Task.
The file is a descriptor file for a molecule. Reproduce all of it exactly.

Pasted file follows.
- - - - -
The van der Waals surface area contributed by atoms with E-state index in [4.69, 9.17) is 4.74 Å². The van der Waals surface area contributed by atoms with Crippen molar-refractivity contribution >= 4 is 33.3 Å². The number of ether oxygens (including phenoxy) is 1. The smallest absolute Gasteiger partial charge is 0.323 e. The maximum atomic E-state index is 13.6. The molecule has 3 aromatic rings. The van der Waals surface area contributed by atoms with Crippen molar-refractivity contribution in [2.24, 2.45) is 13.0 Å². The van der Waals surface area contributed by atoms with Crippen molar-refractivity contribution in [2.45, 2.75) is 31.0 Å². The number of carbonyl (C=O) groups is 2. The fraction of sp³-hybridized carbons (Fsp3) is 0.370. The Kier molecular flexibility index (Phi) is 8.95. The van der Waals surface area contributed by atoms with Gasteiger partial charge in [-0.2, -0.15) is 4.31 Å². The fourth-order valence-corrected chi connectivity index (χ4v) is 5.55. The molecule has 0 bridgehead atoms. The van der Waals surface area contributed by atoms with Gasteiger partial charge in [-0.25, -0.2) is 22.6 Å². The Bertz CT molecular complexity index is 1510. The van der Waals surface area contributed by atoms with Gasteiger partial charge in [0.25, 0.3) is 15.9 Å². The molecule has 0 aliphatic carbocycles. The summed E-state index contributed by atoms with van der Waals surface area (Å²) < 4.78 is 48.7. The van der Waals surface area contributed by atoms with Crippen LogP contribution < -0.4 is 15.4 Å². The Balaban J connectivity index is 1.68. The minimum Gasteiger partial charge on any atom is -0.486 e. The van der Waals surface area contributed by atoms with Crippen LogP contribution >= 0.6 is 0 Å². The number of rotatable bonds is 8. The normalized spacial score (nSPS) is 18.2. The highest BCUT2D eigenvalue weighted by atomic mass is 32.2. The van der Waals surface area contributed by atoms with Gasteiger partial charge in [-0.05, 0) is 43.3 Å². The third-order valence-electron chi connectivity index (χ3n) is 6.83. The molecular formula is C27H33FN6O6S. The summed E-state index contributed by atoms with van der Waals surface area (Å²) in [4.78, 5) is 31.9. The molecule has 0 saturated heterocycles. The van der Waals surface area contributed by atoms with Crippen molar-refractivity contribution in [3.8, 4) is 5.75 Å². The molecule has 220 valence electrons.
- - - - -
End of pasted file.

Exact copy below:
The van der Waals surface area contributed by atoms with E-state index in [4.69, 9.17) is 4.74 Å². The van der Waals surface area contributed by atoms with Crippen molar-refractivity contribution >= 4 is 33.3 Å². The number of ether oxygens (including phenoxy) is 1. The smallest absolute Gasteiger partial charge is 0.323 e. The maximum atomic E-state index is 13.6. The molecule has 3 aromatic rings. The van der Waals surface area contributed by atoms with Crippen molar-refractivity contribution in [2.24, 2.45) is 13.0 Å². The van der Waals surface area contributed by atoms with Crippen molar-refractivity contribution in [2.45, 2.75) is 31.0 Å². The number of carbonyl (C=O) groups is 2. The fraction of sp³-hybridized carbons (Fsp3) is 0.370. The Kier molecular flexibility index (Phi) is 8.95. The van der Waals surface area contributed by atoms with Gasteiger partial charge in [-0.2, -0.15) is 4.31 Å². The fourth-order valence-corrected chi connectivity index (χ4v) is 5.55. The molecule has 0 bridgehead atoms. The van der Waals surface area contributed by atoms with Gasteiger partial charge in [-0.25, -0.2) is 22.6 Å². The Bertz CT molecular complexity index is 1510. The van der Waals surface area contributed by atoms with Gasteiger partial charge in [0.25, 0.3) is 15.9 Å². The molecule has 0 aliphatic carbocycles. The summed E-state index contributed by atoms with van der Waals surface area (Å²) < 4.78 is 48.7. The van der Waals surface area contributed by atoms with Crippen LogP contribution < -0.4 is 15.4 Å². The Balaban J connectivity index is 1.68. The minimum Gasteiger partial charge on any atom is -0.486 e. The van der Waals surface area contributed by atoms with Crippen LogP contribution >= 0.6 is 0 Å². The number of rotatable bonds is 8. The normalized spacial score (nSPS) is 18.2. The highest BCUT2D eigenvalue weighted by atomic mass is 32.2. The van der Waals surface area contributed by atoms with Gasteiger partial charge in [-0.05, 0) is 43.3 Å². The third-order valence-electron chi connectivity index (χ3n) is 6.83. The molecular formula is C27H33FN6O6S. The summed E-state index contributed by atoms with van der Waals surface area (Å²) in [4.78, 5) is 31.9. The molecule has 0 saturated heterocycles. The van der Waals surface area contributed by atoms with Crippen molar-refractivity contribution in [3.8, 4) is 5.75 Å². The molecule has 220 valence electrons.